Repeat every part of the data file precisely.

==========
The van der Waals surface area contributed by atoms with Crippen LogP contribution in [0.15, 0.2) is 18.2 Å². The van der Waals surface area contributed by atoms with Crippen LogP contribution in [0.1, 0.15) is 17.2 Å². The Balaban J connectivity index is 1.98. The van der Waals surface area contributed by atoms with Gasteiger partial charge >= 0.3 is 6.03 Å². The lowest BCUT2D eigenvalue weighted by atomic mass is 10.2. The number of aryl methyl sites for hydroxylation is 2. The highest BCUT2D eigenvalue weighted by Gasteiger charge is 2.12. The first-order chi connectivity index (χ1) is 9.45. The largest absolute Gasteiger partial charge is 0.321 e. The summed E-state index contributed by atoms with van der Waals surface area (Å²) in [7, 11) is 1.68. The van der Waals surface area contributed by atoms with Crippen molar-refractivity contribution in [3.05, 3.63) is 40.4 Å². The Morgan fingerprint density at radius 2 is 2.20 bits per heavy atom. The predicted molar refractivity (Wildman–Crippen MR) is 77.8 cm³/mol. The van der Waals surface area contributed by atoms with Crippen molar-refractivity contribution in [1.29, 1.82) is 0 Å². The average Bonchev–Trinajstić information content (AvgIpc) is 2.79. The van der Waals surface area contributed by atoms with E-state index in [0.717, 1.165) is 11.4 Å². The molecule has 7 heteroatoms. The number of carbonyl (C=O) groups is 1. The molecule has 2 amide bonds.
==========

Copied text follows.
The van der Waals surface area contributed by atoms with Crippen LogP contribution in [0.15, 0.2) is 18.2 Å². The van der Waals surface area contributed by atoms with Crippen LogP contribution in [0.1, 0.15) is 17.2 Å². The Balaban J connectivity index is 1.98. The van der Waals surface area contributed by atoms with Gasteiger partial charge >= 0.3 is 6.03 Å². The lowest BCUT2D eigenvalue weighted by atomic mass is 10.2. The number of aryl methyl sites for hydroxylation is 2. The highest BCUT2D eigenvalue weighted by Gasteiger charge is 2.12. The first-order chi connectivity index (χ1) is 9.45. The largest absolute Gasteiger partial charge is 0.321 e. The summed E-state index contributed by atoms with van der Waals surface area (Å²) in [7, 11) is 1.68. The van der Waals surface area contributed by atoms with Crippen molar-refractivity contribution in [3.05, 3.63) is 40.4 Å². The Morgan fingerprint density at radius 2 is 2.20 bits per heavy atom. The predicted molar refractivity (Wildman–Crippen MR) is 77.8 cm³/mol. The van der Waals surface area contributed by atoms with Crippen molar-refractivity contribution in [1.29, 1.82) is 0 Å². The average Bonchev–Trinajstić information content (AvgIpc) is 2.79. The van der Waals surface area contributed by atoms with E-state index in [0.717, 1.165) is 11.4 Å². The molecule has 7 heteroatoms. The number of carbonyl (C=O) groups is 1. The molecule has 2 amide bonds.